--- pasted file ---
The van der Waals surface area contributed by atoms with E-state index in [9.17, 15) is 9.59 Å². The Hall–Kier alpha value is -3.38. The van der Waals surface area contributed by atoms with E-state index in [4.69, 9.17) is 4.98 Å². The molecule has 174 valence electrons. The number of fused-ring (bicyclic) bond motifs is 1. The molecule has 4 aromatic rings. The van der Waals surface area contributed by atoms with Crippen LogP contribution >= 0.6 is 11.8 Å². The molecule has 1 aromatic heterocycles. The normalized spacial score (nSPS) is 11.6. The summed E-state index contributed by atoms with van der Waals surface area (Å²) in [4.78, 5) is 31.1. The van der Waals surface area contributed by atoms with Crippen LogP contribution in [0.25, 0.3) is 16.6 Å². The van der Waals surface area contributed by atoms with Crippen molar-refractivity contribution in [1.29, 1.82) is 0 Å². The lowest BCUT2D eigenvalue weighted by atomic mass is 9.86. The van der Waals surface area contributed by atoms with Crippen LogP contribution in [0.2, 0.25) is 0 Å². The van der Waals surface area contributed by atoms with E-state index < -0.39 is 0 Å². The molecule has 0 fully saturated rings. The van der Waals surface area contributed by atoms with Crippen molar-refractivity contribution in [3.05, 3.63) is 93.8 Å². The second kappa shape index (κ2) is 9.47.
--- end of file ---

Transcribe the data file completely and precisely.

The van der Waals surface area contributed by atoms with E-state index in [9.17, 15) is 9.59 Å². The Hall–Kier alpha value is -3.38. The van der Waals surface area contributed by atoms with E-state index in [4.69, 9.17) is 4.98 Å². The molecule has 174 valence electrons. The number of fused-ring (bicyclic) bond motifs is 1. The molecule has 4 aromatic rings. The van der Waals surface area contributed by atoms with Crippen LogP contribution >= 0.6 is 11.8 Å². The molecule has 1 aromatic heterocycles. The normalized spacial score (nSPS) is 11.6. The summed E-state index contributed by atoms with van der Waals surface area (Å²) in [4.78, 5) is 31.1. The van der Waals surface area contributed by atoms with Crippen LogP contribution in [0.25, 0.3) is 16.6 Å². The van der Waals surface area contributed by atoms with Crippen molar-refractivity contribution in [1.29, 1.82) is 0 Å². The lowest BCUT2D eigenvalue weighted by atomic mass is 9.86. The van der Waals surface area contributed by atoms with Crippen LogP contribution in [0.2, 0.25) is 0 Å². The van der Waals surface area contributed by atoms with E-state index < -0.39 is 0 Å². The molecule has 0 fully saturated rings. The van der Waals surface area contributed by atoms with Crippen molar-refractivity contribution in [3.05, 3.63) is 93.8 Å². The second kappa shape index (κ2) is 9.47.